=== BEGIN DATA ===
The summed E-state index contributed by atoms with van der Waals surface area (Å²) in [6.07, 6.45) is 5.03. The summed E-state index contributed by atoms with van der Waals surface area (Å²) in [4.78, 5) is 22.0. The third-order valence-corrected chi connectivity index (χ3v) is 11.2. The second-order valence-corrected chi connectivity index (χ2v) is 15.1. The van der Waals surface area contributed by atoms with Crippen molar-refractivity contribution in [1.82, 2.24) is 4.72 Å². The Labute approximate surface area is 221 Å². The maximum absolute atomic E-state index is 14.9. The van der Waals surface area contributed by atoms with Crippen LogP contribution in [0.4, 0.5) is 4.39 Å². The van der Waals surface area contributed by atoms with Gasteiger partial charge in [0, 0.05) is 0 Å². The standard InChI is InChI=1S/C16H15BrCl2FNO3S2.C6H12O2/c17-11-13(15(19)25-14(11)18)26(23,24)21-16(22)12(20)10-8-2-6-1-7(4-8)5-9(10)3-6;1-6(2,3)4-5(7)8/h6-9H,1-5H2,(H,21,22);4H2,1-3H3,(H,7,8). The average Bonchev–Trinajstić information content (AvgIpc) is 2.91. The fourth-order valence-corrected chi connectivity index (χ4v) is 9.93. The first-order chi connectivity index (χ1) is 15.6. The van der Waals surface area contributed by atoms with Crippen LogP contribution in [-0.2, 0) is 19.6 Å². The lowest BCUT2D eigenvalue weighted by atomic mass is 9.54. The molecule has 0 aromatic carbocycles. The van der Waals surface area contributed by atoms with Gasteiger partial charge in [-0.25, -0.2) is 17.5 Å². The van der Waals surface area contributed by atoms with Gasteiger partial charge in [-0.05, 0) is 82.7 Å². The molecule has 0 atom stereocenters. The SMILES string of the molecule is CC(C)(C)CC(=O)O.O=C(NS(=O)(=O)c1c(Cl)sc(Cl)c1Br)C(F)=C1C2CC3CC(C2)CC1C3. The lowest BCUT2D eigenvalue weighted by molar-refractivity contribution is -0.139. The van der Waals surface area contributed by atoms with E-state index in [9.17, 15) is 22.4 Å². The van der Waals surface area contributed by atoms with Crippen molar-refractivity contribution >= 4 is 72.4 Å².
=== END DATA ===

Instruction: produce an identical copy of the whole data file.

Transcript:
The summed E-state index contributed by atoms with van der Waals surface area (Å²) in [6.07, 6.45) is 5.03. The summed E-state index contributed by atoms with van der Waals surface area (Å²) in [4.78, 5) is 22.0. The third-order valence-corrected chi connectivity index (χ3v) is 11.2. The second-order valence-corrected chi connectivity index (χ2v) is 15.1. The van der Waals surface area contributed by atoms with Crippen molar-refractivity contribution in [1.82, 2.24) is 4.72 Å². The Labute approximate surface area is 221 Å². The maximum absolute atomic E-state index is 14.9. The van der Waals surface area contributed by atoms with Crippen LogP contribution in [0.4, 0.5) is 4.39 Å². The van der Waals surface area contributed by atoms with Gasteiger partial charge in [0, 0.05) is 0 Å². The standard InChI is InChI=1S/C16H15BrCl2FNO3S2.C6H12O2/c17-11-13(15(19)25-14(11)18)26(23,24)21-16(22)12(20)10-8-2-6-1-7(4-8)5-9(10)3-6;1-6(2,3)4-5(7)8/h6-9H,1-5H2,(H,21,22);4H2,1-3H3,(H,7,8). The average Bonchev–Trinajstić information content (AvgIpc) is 2.91. The fourth-order valence-corrected chi connectivity index (χ4v) is 9.93. The first-order chi connectivity index (χ1) is 15.6. The van der Waals surface area contributed by atoms with Crippen LogP contribution in [-0.2, 0) is 19.6 Å². The lowest BCUT2D eigenvalue weighted by atomic mass is 9.54. The molecule has 0 aromatic carbocycles. The van der Waals surface area contributed by atoms with Gasteiger partial charge in [-0.25, -0.2) is 17.5 Å². The van der Waals surface area contributed by atoms with Gasteiger partial charge in [-0.05, 0) is 82.7 Å². The molecule has 0 atom stereocenters. The SMILES string of the molecule is CC(C)(C)CC(=O)O.O=C(NS(=O)(=O)c1c(Cl)sc(Cl)c1Br)C(F)=C1C2CC3CC(C2)CC1C3. The lowest BCUT2D eigenvalue weighted by molar-refractivity contribution is -0.139. The van der Waals surface area contributed by atoms with E-state index in [9.17, 15) is 22.4 Å². The van der Waals surface area contributed by atoms with Crippen molar-refractivity contribution >= 4 is 72.4 Å².